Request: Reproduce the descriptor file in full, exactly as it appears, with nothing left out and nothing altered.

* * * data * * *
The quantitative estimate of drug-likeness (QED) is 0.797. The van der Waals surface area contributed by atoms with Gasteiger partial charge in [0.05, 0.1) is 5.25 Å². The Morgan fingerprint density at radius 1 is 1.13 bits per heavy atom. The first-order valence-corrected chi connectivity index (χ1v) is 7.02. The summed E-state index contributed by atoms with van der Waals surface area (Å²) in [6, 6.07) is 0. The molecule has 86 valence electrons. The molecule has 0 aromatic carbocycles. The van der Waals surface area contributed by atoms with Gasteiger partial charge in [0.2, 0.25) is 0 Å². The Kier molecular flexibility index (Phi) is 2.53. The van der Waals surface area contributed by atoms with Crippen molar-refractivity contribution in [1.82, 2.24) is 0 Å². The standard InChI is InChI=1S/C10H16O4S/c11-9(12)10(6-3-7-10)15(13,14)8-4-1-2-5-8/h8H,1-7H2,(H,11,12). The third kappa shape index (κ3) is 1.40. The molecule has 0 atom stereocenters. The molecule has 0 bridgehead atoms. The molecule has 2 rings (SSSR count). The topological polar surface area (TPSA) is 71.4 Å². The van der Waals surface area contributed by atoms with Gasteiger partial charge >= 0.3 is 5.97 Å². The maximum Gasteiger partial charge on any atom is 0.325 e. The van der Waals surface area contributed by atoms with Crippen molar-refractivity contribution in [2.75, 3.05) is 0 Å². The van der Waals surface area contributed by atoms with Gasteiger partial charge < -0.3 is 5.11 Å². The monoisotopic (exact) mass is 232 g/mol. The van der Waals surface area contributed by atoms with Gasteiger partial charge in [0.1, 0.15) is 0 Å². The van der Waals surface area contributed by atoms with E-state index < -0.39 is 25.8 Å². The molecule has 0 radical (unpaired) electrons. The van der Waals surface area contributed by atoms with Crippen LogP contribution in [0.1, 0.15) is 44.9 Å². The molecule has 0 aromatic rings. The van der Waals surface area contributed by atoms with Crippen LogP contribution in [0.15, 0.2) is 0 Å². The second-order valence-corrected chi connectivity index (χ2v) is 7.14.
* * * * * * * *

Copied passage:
The quantitative estimate of drug-likeness (QED) is 0.797. The van der Waals surface area contributed by atoms with Gasteiger partial charge in [0.05, 0.1) is 5.25 Å². The Morgan fingerprint density at radius 1 is 1.13 bits per heavy atom. The first-order valence-corrected chi connectivity index (χ1v) is 7.02. The summed E-state index contributed by atoms with van der Waals surface area (Å²) in [6, 6.07) is 0. The molecule has 86 valence electrons. The molecule has 0 aromatic carbocycles. The van der Waals surface area contributed by atoms with Gasteiger partial charge in [0.2, 0.25) is 0 Å². The Kier molecular flexibility index (Phi) is 2.53. The van der Waals surface area contributed by atoms with Crippen molar-refractivity contribution in [1.82, 2.24) is 0 Å². The standard InChI is InChI=1S/C10H16O4S/c11-9(12)10(6-3-7-10)15(13,14)8-4-1-2-5-8/h8H,1-7H2,(H,11,12). The third kappa shape index (κ3) is 1.40. The molecule has 0 atom stereocenters. The molecule has 0 bridgehead atoms. The molecule has 2 rings (SSSR count). The topological polar surface area (TPSA) is 71.4 Å². The van der Waals surface area contributed by atoms with Gasteiger partial charge >= 0.3 is 5.97 Å². The maximum Gasteiger partial charge on any atom is 0.325 e. The van der Waals surface area contributed by atoms with Crippen molar-refractivity contribution in [2.75, 3.05) is 0 Å². The van der Waals surface area contributed by atoms with Gasteiger partial charge < -0.3 is 5.11 Å². The monoisotopic (exact) mass is 232 g/mol. The van der Waals surface area contributed by atoms with Gasteiger partial charge in [0.1, 0.15) is 0 Å². The van der Waals surface area contributed by atoms with E-state index < -0.39 is 25.8 Å². The molecule has 0 radical (unpaired) electrons. The van der Waals surface area contributed by atoms with Crippen LogP contribution in [0.1, 0.15) is 44.9 Å². The molecule has 0 aromatic rings. The van der Waals surface area contributed by atoms with Crippen LogP contribution in [0.15, 0.2) is 0 Å². The second-order valence-corrected chi connectivity index (χ2v) is 7.14.